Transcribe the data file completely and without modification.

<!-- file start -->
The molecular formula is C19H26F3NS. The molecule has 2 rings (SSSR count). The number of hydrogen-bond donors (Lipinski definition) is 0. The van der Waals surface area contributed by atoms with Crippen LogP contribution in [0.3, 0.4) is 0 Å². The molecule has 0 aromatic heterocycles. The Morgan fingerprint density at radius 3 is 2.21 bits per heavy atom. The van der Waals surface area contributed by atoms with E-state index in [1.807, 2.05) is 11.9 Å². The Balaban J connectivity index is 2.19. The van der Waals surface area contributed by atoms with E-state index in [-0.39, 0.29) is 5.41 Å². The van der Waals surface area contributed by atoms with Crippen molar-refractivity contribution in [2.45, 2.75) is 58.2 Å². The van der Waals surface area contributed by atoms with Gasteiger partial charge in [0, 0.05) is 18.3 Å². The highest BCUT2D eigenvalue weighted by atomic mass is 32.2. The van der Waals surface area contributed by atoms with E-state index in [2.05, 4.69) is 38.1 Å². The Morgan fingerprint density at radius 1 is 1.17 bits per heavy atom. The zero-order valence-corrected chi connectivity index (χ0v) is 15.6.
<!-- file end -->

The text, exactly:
The molecular formula is C19H26F3NS. The molecule has 2 rings (SSSR count). The number of hydrogen-bond donors (Lipinski definition) is 0. The van der Waals surface area contributed by atoms with Crippen LogP contribution in [0.3, 0.4) is 0 Å². The molecule has 0 aromatic heterocycles. The Morgan fingerprint density at radius 3 is 2.21 bits per heavy atom. The van der Waals surface area contributed by atoms with E-state index in [1.807, 2.05) is 11.9 Å². The Balaban J connectivity index is 2.19. The van der Waals surface area contributed by atoms with E-state index in [-0.39, 0.29) is 5.41 Å². The van der Waals surface area contributed by atoms with Crippen molar-refractivity contribution in [2.45, 2.75) is 58.2 Å². The van der Waals surface area contributed by atoms with Gasteiger partial charge in [0, 0.05) is 18.3 Å². The highest BCUT2D eigenvalue weighted by atomic mass is 32.2. The van der Waals surface area contributed by atoms with E-state index in [2.05, 4.69) is 38.1 Å². The Morgan fingerprint density at radius 1 is 1.17 bits per heavy atom. The zero-order valence-corrected chi connectivity index (χ0v) is 15.6.